STEM Lessons Sparked by Real World Problems
A MiddleWeb Blog
So STEM teachers often face a recurring problem when designing lessons for their classroom or school lab: Just how do you DO that? How do you build a STEM lesson around a real-world challenge?
That’s not always an easy thing to figure out. While there’s no single answer for that, I can give you an example of a STEM lesson that math colleague Judy Duke co-created with me (I was the science teacher in the mix), designed around a local environmental challenge. Here’s how we proceeded:
We started with a problem that students were interested in. One particularly painful problem in our area involved sand and clay from a large road construction project washing into streams. These muddy streams fed into the city reservoir, polluting it with excess sediments.
Local news reports showing a muddy reservoir fueled students’ indignation and they wanted to know how to stop those sediments from washing into the streams. That student question became the real-world problem for a great STEM project.
This problem supported our curriculum standards. My science students had recently studied erosion and deposition, and Judy’s math students were working with flow rates. This problem fit nicely with our grade level curriculum.
After some discussion we arrived at this STEM challenge: Reduce the rate at which sediment is being discharged from Spring Creek (a nearby creek) into a stream feeding the reservoir. We titled the project “Don’t Go with the Flow.”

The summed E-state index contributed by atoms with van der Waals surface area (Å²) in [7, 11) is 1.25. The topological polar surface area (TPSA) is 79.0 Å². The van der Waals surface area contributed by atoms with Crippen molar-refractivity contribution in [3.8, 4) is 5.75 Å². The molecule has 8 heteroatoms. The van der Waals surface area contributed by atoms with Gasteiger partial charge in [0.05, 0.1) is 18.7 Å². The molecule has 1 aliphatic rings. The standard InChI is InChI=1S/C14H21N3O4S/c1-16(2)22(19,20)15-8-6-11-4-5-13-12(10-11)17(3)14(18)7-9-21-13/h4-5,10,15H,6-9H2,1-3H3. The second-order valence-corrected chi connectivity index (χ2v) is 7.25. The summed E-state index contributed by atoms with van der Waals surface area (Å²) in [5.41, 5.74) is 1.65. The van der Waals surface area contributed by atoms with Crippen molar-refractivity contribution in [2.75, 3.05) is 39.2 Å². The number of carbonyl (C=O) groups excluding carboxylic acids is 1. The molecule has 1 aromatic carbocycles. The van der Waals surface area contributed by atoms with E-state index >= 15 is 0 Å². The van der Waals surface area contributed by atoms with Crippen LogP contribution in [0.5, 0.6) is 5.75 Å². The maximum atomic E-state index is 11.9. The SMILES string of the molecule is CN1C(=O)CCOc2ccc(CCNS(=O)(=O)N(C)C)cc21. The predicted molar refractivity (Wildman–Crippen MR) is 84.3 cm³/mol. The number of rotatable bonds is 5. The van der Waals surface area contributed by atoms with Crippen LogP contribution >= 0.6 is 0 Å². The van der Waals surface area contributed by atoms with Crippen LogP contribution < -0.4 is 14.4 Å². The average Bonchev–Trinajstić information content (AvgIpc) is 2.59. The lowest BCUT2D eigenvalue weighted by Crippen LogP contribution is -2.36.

We formulated ideas for how kids might conduct this project. We involved students in thinking this through with us, making sure that the process we decided on was doable and affordable. The process involved teams in designing and constructing a system of barriers in model stream beds, while following specific criteria and constraints. They would test their barrier systems, calculate the sediment discharge rates, redesign as needed, and document their results on Excel spreadsheets for class analysis.
We gathered and set up materials and equipment. What materials would teams need to set up streambed prototypes, construct barriers, and control the amount of water? What sediment would they use in their modeling? How would they collect and measure the sediment discharge? What would they do with left-over sediment and water?
Those are just a few questions we had to consider. Each team needed its own set of materials to simulate this sediment problem, so materials had to be inexpensive and easily accessible.
We planned our project facilitation process. We used a project-based learning approach for all STEM projects, including this one. Students would use an iterative engineering design process (EDP) to guide them in coming up with multiple ideas for solving the sediment problem.
As with all of our STEM projects, each team would work out its own design and approach. Our primary function as teacher-facilitators was to provide guidance with steps of the EDP and with teamwork.